Best Known For His Portrayal of Brutus Jones, Charles Gilpin Was The Most Successful Negro Stage Performer In The Early 20th Century

0 Posted by - November 19, 2020 - LATEST POSTS

Charles Sidney Gilpin, an actor, singer, and vaudevillian dancer, was the most successful African American stage performer in the early 20th Century.  He is best known for his portrayal of Brutus Jones in Eugene O’Neill’s The Emperor Jones. A Richmond, Virginia, native, Gilpin attended St. Francis School, a Catholic institution for colored children, until age 12, and served as a printer’s assistant at the Richmond Planet (c. 1890-1893). Gilpin married three times. His first wife was Florence Howard (married c. 1897). He met his second wife, Lillian Wood, when he was with the Lafayette Players.

His third wife was Alma Benjamin Gilpin. Gilpin showed great promise early on as a singer appearing in amateur theatricals in Richmond. He went to Philadelphia, Pennsylvania, in the early 1890s, where he worked briefly for the Philadelphia Standard, but was let go after some employees complained about working with a Negro.

Thereafter, he worked permanently as a performer, touring with several traveling minstrel and vaudeville shows between 1896 and 1904.  In 1903, for example, Gilpin joined Hamilton, Ontario’s Canadian Jubilee Singers.  He also performed with Gus Hill’s Smart Set for one season (1904-05), playing Remus Boreland, the mayoral candidate in The Black Politician.  In 1906 Gilpin sang with the male chorus in Bert Williams and George Walker’s Abyssinia on Broadway and on tour. After the tour, Gilpin founded the Pekin Stock Company at Robert T. Motts’s famed Pekin Theatre Company in Chicago, Illinois.

Gilpin acted in a variety of roles in plays as Captain Rufus (1907), The Husband (1907), The Merry Widower (1908), The Man Upstairs (1909), and The Chambermaid 1908). Between 1910 and 1911, Gilpin also starred in several productions for Jesse A. Shipp’s Stock Company that absorbed the Pekin Stock Company. From Chicago, Gilpin moved to New York City, New York where he performed at the Lafayette Theatre in The Old Man’s Boy (as Tom Bolden).  He was also the play’s Vocal Director from 1913 to 1914.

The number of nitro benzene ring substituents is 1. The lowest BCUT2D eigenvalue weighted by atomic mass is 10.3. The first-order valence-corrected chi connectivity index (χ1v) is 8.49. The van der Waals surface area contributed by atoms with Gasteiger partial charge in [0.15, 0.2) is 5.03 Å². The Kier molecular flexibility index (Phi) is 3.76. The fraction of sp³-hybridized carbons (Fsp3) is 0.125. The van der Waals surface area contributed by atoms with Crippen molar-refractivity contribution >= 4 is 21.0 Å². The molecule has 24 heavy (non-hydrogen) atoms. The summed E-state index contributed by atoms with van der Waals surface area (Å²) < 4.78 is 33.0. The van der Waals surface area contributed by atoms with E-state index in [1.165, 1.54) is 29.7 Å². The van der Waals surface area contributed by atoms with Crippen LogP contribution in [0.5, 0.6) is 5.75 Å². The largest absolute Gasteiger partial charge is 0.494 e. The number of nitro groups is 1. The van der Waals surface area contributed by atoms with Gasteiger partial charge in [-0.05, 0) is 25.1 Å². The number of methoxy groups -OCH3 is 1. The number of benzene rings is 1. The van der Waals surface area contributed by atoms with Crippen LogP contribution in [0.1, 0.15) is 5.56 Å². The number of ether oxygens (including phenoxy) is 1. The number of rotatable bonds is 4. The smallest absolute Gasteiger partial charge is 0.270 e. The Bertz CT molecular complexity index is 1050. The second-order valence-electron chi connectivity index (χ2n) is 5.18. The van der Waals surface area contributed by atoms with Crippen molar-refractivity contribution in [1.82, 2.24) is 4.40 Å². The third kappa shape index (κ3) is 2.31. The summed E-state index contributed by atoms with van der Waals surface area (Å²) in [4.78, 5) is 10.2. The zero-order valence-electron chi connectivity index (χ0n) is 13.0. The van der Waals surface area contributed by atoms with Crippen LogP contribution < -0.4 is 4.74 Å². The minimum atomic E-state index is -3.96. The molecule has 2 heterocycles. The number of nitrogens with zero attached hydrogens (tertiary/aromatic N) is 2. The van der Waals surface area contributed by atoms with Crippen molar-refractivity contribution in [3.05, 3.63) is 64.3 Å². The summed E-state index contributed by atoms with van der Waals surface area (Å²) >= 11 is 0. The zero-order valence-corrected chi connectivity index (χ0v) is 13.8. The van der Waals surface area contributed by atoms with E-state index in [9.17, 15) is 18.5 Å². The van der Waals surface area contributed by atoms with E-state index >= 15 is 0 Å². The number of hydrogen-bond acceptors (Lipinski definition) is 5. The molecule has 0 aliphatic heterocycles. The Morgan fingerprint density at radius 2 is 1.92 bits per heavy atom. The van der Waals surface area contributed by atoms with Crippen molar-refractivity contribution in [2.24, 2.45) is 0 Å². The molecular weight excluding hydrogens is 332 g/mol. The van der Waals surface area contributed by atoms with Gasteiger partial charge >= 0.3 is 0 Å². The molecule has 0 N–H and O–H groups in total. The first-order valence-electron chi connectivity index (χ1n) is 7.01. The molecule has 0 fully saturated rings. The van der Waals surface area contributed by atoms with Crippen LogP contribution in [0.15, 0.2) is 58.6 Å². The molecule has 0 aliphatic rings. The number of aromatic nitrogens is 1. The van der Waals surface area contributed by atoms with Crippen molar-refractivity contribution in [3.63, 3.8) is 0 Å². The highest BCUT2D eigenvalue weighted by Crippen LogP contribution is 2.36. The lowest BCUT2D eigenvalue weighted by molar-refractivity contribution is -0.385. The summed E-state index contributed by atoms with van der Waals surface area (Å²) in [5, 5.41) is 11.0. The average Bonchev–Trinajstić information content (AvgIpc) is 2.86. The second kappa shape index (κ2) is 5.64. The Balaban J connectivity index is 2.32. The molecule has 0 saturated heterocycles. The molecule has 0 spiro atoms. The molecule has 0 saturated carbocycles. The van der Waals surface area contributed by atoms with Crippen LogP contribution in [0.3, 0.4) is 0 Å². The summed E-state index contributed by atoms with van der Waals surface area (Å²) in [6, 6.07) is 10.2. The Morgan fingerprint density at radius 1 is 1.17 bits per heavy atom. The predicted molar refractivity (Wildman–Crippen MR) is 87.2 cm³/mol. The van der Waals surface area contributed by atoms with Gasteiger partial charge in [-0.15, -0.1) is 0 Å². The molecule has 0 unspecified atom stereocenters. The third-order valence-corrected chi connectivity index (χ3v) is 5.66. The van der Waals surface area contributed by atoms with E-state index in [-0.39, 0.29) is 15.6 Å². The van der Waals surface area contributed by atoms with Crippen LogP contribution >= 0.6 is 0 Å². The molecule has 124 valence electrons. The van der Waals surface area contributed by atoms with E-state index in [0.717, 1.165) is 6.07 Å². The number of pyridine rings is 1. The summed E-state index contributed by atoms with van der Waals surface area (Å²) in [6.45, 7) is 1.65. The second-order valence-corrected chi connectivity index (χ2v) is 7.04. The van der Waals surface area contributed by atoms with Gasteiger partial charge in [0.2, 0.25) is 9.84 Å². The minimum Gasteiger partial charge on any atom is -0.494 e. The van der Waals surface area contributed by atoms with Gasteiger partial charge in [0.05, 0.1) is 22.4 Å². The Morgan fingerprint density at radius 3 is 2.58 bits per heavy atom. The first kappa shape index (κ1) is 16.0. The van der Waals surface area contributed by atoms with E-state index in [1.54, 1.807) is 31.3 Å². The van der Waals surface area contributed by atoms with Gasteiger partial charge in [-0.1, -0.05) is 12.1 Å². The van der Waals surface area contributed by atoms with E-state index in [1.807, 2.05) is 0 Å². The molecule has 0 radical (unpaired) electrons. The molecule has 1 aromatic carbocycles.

In 1915, Gilpin joined the Anita Bush Players at the Lincoln Theatre in Harlem as one of the featured performers. Bush changed the Company’s name to the Lafayette Theatre Players after it was relocated to the Lafayette Theatre, also in Harlem. As the Company’s star performer, he played in For His Daughter’s Honor, The Octoroon, and Within the Law. In 1916, Gilpin left the show during the rehearsal of Paid in Full over a salary dispute.

Between productions Gilpin worked temporarily as a barber, Pullman porter, and elevator operator.

In 1919, Gilpin played Reverend Custis, a former slave, in John Drinkwater’s Abraham Lincoln on Broadway. A year later, he landed the title role in The Emperor Jones at the Neighborhood Playhouse in New York City for a short run. The Provincetown Players mounted the show in Greenwich Village, where it ran for 399 performances, after which it toured throughout the United States and later in London, England.  Gilpin’s performances in the long running The Emperor Jones, established him as the most recognized black actor on the American Stage to play the lead in a serious drama. Due to his failing health and a nervous breakdown in 1924, Gilpin was replaced in The Emperor Jones by Paul Robeson.

Gilpin’s work was recognized when in 1921 he was named by the Drama League of New York as one of the 10 best artists who had made valuable contributions to American Theatre.  Gilpin was the first African American actor so honored.  Gilpin later received the National Association for the Advancement of Colored People (NAACP) Spingarn Medal in 1921 and was honored by a formal dinner at the White House hosted by President Warren G. Harding.  In 1922 the Dumas Dramatic Club (now the Karamu Players) of Cleveland, Ohio renamed itself the Gilpin Players in his honor.  Charles Gilpin died at age 52 in Eldridge Park, New Jersey.

Sources: Anthony Duane Hill, ed., An Historical Dictionary of African American Theatre (Prevessin, France: Scarecrow Press, 2008); John T. Kneebone, “’It Wasn’t All Velvet’: The Life and Hard Times of Charles S. Gilpin, Actor,” Virginia Cavalcade 38 (Summer 1988) Contributor: Hill, Anthony Duane Ohio State University

Source: Gilpin, Charles Sidney (1878-1930) | The Black Past: Remembered and Reclaimed


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